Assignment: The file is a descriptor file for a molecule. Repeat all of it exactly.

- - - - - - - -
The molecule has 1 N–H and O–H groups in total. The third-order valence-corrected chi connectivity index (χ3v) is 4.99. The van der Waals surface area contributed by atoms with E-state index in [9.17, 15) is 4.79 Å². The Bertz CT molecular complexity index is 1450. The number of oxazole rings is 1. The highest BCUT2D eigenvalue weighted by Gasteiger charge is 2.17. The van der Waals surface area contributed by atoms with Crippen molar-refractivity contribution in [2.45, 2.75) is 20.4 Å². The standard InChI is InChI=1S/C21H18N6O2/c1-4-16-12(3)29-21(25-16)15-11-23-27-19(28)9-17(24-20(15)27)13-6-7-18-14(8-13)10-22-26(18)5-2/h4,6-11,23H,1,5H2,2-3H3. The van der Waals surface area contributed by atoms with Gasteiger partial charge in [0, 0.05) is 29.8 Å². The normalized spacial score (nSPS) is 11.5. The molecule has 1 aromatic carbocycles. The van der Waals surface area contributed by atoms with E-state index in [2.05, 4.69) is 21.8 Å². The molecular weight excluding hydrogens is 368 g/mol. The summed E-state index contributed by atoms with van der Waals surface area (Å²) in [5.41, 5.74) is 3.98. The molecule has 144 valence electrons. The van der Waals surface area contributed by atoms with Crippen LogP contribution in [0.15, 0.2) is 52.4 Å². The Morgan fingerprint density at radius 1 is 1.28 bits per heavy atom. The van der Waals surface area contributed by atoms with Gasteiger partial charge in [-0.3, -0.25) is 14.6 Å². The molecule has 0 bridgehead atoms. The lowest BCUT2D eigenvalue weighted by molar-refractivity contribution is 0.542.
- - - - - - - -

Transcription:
The molecule has 1 N–H and O–H groups in total. The third-order valence-corrected chi connectivity index (χ3v) is 4.99. The van der Waals surface area contributed by atoms with E-state index in [9.17, 15) is 4.79 Å². The Bertz CT molecular complexity index is 1450. The number of oxazole rings is 1. The highest BCUT2D eigenvalue weighted by Gasteiger charge is 2.17. The van der Waals surface area contributed by atoms with Crippen molar-refractivity contribution in [2.45, 2.75) is 20.4 Å². The standard InChI is InChI=1S/C21H18N6O2/c1-4-16-12(3)29-21(25-16)15-11-23-27-19(28)9-17(24-20(15)27)13-6-7-18-14(8-13)10-22-26(18)5-2/h4,6-11,23H,1,5H2,2-3H3. The van der Waals surface area contributed by atoms with Gasteiger partial charge in [0, 0.05) is 29.8 Å². The normalized spacial score (nSPS) is 11.5. The molecule has 1 aromatic carbocycles. The van der Waals surface area contributed by atoms with E-state index in [2.05, 4.69) is 21.8 Å². The molecular weight excluding hydrogens is 368 g/mol. The summed E-state index contributed by atoms with van der Waals surface area (Å²) in [5.41, 5.74) is 3.98. The molecule has 144 valence electrons. The van der Waals surface area contributed by atoms with Crippen LogP contribution in [0.15, 0.2) is 52.4 Å². The Morgan fingerprint density at radius 1 is 1.28 bits per heavy atom. The van der Waals surface area contributed by atoms with Gasteiger partial charge in [-0.3, -0.25) is 14.6 Å². The molecule has 0 bridgehead atoms. The lowest BCUT2D eigenvalue weighted by molar-refractivity contribution is 0.542.